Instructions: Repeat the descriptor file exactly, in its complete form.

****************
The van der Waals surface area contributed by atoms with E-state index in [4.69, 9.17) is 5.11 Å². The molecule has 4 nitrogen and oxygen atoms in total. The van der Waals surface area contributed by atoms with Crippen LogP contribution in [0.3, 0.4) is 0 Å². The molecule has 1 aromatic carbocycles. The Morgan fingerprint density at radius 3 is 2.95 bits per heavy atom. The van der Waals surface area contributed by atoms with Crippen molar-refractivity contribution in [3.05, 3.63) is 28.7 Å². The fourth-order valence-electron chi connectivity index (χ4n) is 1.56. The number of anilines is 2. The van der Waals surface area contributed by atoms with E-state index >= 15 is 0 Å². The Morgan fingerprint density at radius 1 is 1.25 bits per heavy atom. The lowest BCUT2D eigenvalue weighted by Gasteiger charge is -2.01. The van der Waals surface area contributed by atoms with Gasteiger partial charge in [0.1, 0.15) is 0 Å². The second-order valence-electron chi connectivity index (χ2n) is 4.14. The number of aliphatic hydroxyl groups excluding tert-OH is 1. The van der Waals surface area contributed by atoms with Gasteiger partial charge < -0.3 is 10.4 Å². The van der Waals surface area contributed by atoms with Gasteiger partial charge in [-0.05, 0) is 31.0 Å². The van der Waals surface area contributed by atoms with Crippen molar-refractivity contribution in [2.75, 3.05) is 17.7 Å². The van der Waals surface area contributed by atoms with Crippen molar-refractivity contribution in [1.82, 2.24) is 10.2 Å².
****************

The van der Waals surface area contributed by atoms with E-state index in [4.69, 9.17) is 5.11 Å². The molecule has 4 nitrogen and oxygen atoms in total. The van der Waals surface area contributed by atoms with Crippen LogP contribution in [0.3, 0.4) is 0 Å². The molecule has 1 aromatic carbocycles. The Morgan fingerprint density at radius 3 is 2.95 bits per heavy atom. The van der Waals surface area contributed by atoms with Crippen molar-refractivity contribution in [3.05, 3.63) is 28.7 Å². The fourth-order valence-electron chi connectivity index (χ4n) is 1.56. The number of anilines is 2. The van der Waals surface area contributed by atoms with E-state index >= 15 is 0 Å². The Morgan fingerprint density at radius 1 is 1.25 bits per heavy atom. The lowest BCUT2D eigenvalue weighted by Gasteiger charge is -2.01. The van der Waals surface area contributed by atoms with Gasteiger partial charge in [0.1, 0.15) is 0 Å². The second-order valence-electron chi connectivity index (χ2n) is 4.14. The number of aliphatic hydroxyl groups excluding tert-OH is 1. The van der Waals surface area contributed by atoms with Gasteiger partial charge < -0.3 is 10.4 Å². The van der Waals surface area contributed by atoms with Gasteiger partial charge in [-0.05, 0) is 31.0 Å². The van der Waals surface area contributed by atoms with Crippen molar-refractivity contribution in [2.75, 3.05) is 17.7 Å². The van der Waals surface area contributed by atoms with Crippen molar-refractivity contribution in [1.82, 2.24) is 10.2 Å².